The time is upon us. If you’re like me, you’ve walked past time huge, hard, tasteless red supermarket strawberries all winter in anticipation of June and Ontario strawberry season. Nothing beats the smell or flavour of an Ontario strawberry, ripe, just picked, and warm from the sun.
Strawberries are a member of the rose family, and while the old bit of trivia claims that strawberries are the only fruit to have their seeds on the outside (which they’re not – cashew fruit and pineapple both have their seeds on the outside) those little yellow things that most people think are the seeds are actually the fruit; the red flesh bit we love to eat is the receptacle.
Dating back to ancient Rome, the strawberry as we know it originated in Europe, and was cultivated in 13th century France for medicinal purposes. The first American species of strawberry was cultivated in 1835 and strawberries grow in every province and every state in Canada and the US. While we normally think of June and July as strawberry season, many farmers now grow a number of “everbearing” varieties that will bear fruit from June until the first frost. Vendors at many Toronto farmers markets (including Nathan Phillips Square and Metro Hall) usually have berries right up until October. There’s been many a year when I’ve had fresh Ontario berries for breakfast on Thanksgiving morning. And if you’re wondering why it’s better to buy local berries, consider what happens to berries from California before they get here.
1 cup of strawberries has 140% of the daily recommended amount of vitamin C and contains only 55 calories. (It’s the whipped cream that gets you!)
When selecting strawberries, look for firm, red berries with the green caps still attached. They will keep in the fridge for 1 – 2 days, but do not wash them until just before you eat or cook them, as they will absorb water and get mushy. To freeze strawberries, wash them, remove the leaves and lay them on in a single layer on a cookie sheet (this will keep them from freezing together in a big clump), then place in the freezer. Once they’re frozen, transfer them to freezer bags.
1 pint of Ontario strawberries
1 tbsp of white sugar
1 tsp cracked black pepper
1 250 ml container of Ricotta cheese
2 tbsp honey
Makes enough for dessert for 2 people
Start by gently running the strawberries under cold water to rinse and lay them on a couple of layers of paper towels to dry. With the paring knife remove the green tops and cut each strawberry in half. In the mixing bowl toss the strawberries with the sugar and let sit for 15 minutes.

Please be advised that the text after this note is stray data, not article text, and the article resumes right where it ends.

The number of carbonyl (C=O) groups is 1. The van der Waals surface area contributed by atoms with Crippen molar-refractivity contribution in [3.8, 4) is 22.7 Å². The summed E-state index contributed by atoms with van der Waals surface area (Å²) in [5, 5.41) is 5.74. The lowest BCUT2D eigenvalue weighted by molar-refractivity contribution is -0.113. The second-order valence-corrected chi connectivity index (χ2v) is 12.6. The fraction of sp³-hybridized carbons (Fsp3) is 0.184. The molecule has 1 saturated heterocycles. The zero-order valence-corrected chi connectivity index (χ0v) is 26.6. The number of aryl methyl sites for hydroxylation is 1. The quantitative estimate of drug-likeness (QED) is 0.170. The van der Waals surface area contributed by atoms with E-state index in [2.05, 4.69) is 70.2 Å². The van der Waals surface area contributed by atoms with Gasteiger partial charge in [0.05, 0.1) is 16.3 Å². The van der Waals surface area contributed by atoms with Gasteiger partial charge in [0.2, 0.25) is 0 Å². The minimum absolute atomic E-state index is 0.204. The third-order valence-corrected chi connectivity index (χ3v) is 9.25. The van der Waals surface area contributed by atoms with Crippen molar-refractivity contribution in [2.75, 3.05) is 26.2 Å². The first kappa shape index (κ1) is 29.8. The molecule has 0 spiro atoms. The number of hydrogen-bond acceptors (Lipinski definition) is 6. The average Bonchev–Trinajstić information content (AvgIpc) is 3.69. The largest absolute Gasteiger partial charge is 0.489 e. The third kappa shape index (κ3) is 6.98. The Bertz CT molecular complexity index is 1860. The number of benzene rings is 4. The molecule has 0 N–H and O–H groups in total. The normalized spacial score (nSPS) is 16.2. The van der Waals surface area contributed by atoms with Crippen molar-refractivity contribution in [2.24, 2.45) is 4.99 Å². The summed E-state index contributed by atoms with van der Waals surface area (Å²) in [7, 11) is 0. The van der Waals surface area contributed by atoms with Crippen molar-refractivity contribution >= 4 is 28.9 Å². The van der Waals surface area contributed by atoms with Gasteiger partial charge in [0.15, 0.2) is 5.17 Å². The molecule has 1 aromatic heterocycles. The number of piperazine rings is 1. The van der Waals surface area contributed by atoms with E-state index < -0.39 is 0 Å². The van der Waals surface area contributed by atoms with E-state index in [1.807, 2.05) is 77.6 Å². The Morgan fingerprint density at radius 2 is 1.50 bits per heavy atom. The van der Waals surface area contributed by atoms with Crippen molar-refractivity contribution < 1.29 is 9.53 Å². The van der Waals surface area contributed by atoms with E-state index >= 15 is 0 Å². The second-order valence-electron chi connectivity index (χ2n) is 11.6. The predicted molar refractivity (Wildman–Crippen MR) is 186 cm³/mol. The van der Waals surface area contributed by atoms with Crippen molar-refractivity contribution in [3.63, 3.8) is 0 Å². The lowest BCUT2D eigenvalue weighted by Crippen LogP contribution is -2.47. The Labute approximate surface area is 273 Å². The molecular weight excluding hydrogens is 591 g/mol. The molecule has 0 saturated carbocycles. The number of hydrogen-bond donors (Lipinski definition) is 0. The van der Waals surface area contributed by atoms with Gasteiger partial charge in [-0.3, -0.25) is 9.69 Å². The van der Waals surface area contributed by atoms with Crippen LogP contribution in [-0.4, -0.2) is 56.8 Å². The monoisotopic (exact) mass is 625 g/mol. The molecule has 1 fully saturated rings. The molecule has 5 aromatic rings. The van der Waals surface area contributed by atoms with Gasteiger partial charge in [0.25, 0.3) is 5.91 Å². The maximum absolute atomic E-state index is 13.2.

In two small bowls divide the strawberries and what ever juice they gave up. Place a heaping spoon of ricotta on top, drizzle with the honey and sprinkle over the cracked pepper.
This dish will depend on the quality of the ingredients you buy, the strawberries should be as ripe as possible, the pepper freshly ground and the ricotta fresh if possible.
Strawberry Jam Two Ways
I came up with this last year when I wanted a strawberry jam that was a little more glamorous. Note the low sugar-to-fruit ratio – you must use the pectin for this recipe or it will not set.
9 cups strawberries (3 pounds)
5 cups sugar
2 lemons, zest and juice
1 package Certo or other pectin
Wash, top and roughly chop the berries and add to a large pot with 1 cup of sugar. Mash lightly and allow the berries to macerate for about an hour.
Prepare jars, lids and rings by placing them in boiling water and then keeping them in a warm oven (275°F) upside down until you are ready to fill them.
Add the remaining sugar and lemon to the large pot with the berries and cook over medium-high heat for about 15 minutes. Add pectin and continue to boil. Skim foam from top occasionally but do not stir too much.
When jam reaches 220°F on a candy thermometer, spoon some onto a chilled plate. You’re looking for the jam to quickly form a soft skin.
At this point, you can fill your jars or add one of the following flavour variations.
Balsamic Pepper Strawberry Jam
1 Tbsp crushed black pepper
1 Tbsp fresh chopped tarragon
1/4 cup balsamic vinegar
Rose and Vanilla Strawberry Jam
1/8 cup rose water
the seeds of a fresh vanilla pod
2 tsp ground cardamom
After adding either flavour variation, let the mixture reach 220°F again and check for both flavour and set before filling jars.
Follow the standard procedure for sealing and sterilizing jars.